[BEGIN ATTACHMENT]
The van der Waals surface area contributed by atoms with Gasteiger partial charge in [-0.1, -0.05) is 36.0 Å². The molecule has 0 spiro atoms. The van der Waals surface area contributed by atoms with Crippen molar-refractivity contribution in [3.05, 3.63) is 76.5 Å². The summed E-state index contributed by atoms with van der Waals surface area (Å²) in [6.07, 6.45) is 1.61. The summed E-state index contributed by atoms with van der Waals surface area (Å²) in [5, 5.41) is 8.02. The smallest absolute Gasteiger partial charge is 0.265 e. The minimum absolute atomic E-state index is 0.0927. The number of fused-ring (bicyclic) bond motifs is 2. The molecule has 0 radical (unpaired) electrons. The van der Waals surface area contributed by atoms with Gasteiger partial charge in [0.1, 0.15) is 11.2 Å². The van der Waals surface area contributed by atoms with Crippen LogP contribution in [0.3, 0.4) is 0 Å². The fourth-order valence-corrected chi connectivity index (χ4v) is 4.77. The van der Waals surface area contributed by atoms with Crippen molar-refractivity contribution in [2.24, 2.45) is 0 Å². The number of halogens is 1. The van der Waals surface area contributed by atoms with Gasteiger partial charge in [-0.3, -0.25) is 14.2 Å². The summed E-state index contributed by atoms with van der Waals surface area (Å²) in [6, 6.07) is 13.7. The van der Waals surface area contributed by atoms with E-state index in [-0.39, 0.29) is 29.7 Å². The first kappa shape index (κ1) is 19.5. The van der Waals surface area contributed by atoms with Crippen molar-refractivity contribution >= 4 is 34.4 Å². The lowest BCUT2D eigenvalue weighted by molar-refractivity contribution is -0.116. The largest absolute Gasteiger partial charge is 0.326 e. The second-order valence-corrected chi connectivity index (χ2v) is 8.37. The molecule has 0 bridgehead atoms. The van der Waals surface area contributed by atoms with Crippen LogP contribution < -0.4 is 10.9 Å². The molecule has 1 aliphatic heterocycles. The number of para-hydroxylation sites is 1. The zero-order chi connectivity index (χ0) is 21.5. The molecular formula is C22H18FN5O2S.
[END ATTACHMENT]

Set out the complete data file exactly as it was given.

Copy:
The van der Waals surface area contributed by atoms with Gasteiger partial charge in [-0.1, -0.05) is 36.0 Å². The molecule has 0 spiro atoms. The van der Waals surface area contributed by atoms with Crippen molar-refractivity contribution in [3.05, 3.63) is 76.5 Å². The summed E-state index contributed by atoms with van der Waals surface area (Å²) in [6.07, 6.45) is 1.61. The summed E-state index contributed by atoms with van der Waals surface area (Å²) in [5, 5.41) is 8.02. The smallest absolute Gasteiger partial charge is 0.265 e. The minimum absolute atomic E-state index is 0.0927. The number of fused-ring (bicyclic) bond motifs is 2. The molecule has 0 radical (unpaired) electrons. The van der Waals surface area contributed by atoms with Gasteiger partial charge in [0.1, 0.15) is 11.2 Å². The van der Waals surface area contributed by atoms with Crippen LogP contribution in [0.3, 0.4) is 0 Å². The fourth-order valence-corrected chi connectivity index (χ4v) is 4.77. The van der Waals surface area contributed by atoms with Crippen molar-refractivity contribution in [2.24, 2.45) is 0 Å². The number of halogens is 1. The van der Waals surface area contributed by atoms with Gasteiger partial charge in [-0.3, -0.25) is 14.2 Å². The summed E-state index contributed by atoms with van der Waals surface area (Å²) in [6, 6.07) is 13.7. The van der Waals surface area contributed by atoms with E-state index in [-0.39, 0.29) is 29.7 Å². The first kappa shape index (κ1) is 19.5. The van der Waals surface area contributed by atoms with Crippen molar-refractivity contribution >= 4 is 34.4 Å². The lowest BCUT2D eigenvalue weighted by molar-refractivity contribution is -0.116. The largest absolute Gasteiger partial charge is 0.326 e. The second-order valence-corrected chi connectivity index (χ2v) is 8.37. The molecule has 0 bridgehead atoms. The van der Waals surface area contributed by atoms with Crippen LogP contribution < -0.4 is 10.9 Å². The molecule has 1 aliphatic heterocycles. The number of para-hydroxylation sites is 1. The zero-order chi connectivity index (χ0) is 21.5. The molecular formula is C22H18FN5O2S.